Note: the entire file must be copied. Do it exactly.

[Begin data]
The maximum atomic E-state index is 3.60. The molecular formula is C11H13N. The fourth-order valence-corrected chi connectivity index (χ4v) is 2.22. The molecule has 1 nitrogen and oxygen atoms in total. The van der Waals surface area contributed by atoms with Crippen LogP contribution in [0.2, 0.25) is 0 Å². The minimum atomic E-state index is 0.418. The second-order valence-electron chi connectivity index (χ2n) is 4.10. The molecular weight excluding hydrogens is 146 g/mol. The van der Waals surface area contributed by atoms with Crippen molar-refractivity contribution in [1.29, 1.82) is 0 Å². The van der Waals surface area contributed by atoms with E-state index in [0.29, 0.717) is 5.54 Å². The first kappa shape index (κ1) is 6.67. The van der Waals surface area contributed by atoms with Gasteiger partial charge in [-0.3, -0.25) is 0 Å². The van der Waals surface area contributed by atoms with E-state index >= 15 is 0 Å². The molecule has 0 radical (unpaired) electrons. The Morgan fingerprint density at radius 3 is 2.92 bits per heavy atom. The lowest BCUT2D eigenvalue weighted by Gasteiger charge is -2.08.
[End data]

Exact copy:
The maximum atomic E-state index is 3.60. The molecular formula is C11H13N. The fourth-order valence-corrected chi connectivity index (χ4v) is 2.22. The molecule has 1 nitrogen and oxygen atoms in total. The van der Waals surface area contributed by atoms with Crippen LogP contribution in [0.2, 0.25) is 0 Å². The minimum atomic E-state index is 0.418. The second-order valence-electron chi connectivity index (χ2n) is 4.10. The molecular weight excluding hydrogens is 146 g/mol. The van der Waals surface area contributed by atoms with Crippen molar-refractivity contribution in [1.29, 1.82) is 0 Å². The van der Waals surface area contributed by atoms with E-state index in [0.29, 0.717) is 5.54 Å². The first kappa shape index (κ1) is 6.67. The van der Waals surface area contributed by atoms with Gasteiger partial charge in [-0.3, -0.25) is 0 Å². The van der Waals surface area contributed by atoms with E-state index >= 15 is 0 Å². The molecule has 0 radical (unpaired) electrons. The Morgan fingerprint density at radius 3 is 2.92 bits per heavy atom. The lowest BCUT2D eigenvalue weighted by Gasteiger charge is -2.08.